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Sierra Leone Buries Over 300 Mudslide Victims in Mass Graves

At least 400 people were killed in the disaster, and hundreds more are still missing. Many people were trapped in buildings and vehicles, and thousands were left homeless.

On Wednesday, thousands of people gathered outside the morgue at Connaught Hospital in Freetown, hoping to find the bodies of their relatives. Long lines formed in the drizzling rain as groups of about 50 were given protective gear and allowed to enter.

The visitors were asked to switch off or put away mobile phones and warned not to photograph the dead.

Thomas Benson, 30, said he had lost nine of his relatives. In the morgue, which he said contained hundreds of corpses, he found himself standing over the body of a boy who was missing a limb. He looked closer and realized it was a nephew. Later, he found the body of his sister, the boy’s mother, and an uncle.

Mr. Benson said the bodies were later handed over to him for private burial.

“Thank God they let us take these ones,” he said. “Even with their decomposed bodies, we would have buried the others on our own in a dignified way.”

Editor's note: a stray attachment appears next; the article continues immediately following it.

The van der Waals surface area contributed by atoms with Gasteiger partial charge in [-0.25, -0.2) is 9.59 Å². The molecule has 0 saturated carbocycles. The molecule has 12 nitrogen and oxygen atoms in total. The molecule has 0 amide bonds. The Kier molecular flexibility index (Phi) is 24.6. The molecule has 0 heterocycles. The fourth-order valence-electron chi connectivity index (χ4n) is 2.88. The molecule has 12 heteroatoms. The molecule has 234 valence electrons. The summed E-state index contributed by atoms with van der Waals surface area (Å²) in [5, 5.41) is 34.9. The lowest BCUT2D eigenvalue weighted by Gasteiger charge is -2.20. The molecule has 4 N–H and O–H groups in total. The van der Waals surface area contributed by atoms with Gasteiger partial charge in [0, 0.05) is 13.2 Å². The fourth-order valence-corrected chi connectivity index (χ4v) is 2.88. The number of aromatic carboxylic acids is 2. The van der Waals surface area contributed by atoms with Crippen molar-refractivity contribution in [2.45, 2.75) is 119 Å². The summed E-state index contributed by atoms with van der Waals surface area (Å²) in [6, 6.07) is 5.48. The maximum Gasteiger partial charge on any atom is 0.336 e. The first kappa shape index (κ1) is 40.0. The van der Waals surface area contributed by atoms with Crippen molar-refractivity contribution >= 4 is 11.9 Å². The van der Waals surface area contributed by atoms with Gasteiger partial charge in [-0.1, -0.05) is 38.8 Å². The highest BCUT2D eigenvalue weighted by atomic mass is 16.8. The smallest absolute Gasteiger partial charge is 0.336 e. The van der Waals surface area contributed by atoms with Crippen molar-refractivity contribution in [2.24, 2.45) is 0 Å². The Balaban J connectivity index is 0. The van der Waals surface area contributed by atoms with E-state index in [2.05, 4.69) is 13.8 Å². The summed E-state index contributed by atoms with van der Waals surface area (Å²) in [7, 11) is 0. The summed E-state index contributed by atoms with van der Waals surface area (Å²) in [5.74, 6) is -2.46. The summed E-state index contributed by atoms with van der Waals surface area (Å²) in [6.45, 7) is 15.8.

Mary Sesay lost a sister and two brothers. She said that after hours of standing in line outside the morgue, she and several others were denied entry because it was no longer safe.

“They said because of the condition of the bodies, they will go ahead and bury the bodies,” Ms. Sesay said. “I just want to see them for the last time, even if they won’t let me take their bodies away.”

John James, the head of communications for Unicef in Sierra Leone, said on Wednesday that his organization had donated 1,000 body bags to the Ministry of Health in an effort to facilitate “a dignified” burial process.

He said his organization had also provided mattresses, water tanks, water storage facilities and temporary toilets for displaced victims who are housed in schools, churches, mosques and other temporary shelters.

“The potential for infectious diseases like cholera is our biggest concern,” Mr. James said. “The water infrastructure has taken a big hit, and the dirty water that swept through the city, and the potential for further undiscovered corpses, heightens the risk, particularly for children.”

Several other organizations have joined the relief efforts in the country.

Idalia Amaya, the emergency coordinator for Catholic Relief Services, said that in order to “avoid repeating the trauma” people experienced during the Ebola outbreak, her organization and others were providing support to burial teams, with the hope that other victims would be buried individually.

“The people of this country have suffered from a bloody civil war, then cholera, later Ebola and then this mudslide,” Ms. Amaya said. “It will be too much for them to have their relatives buried in mass graves again.”

Source: NYT > World

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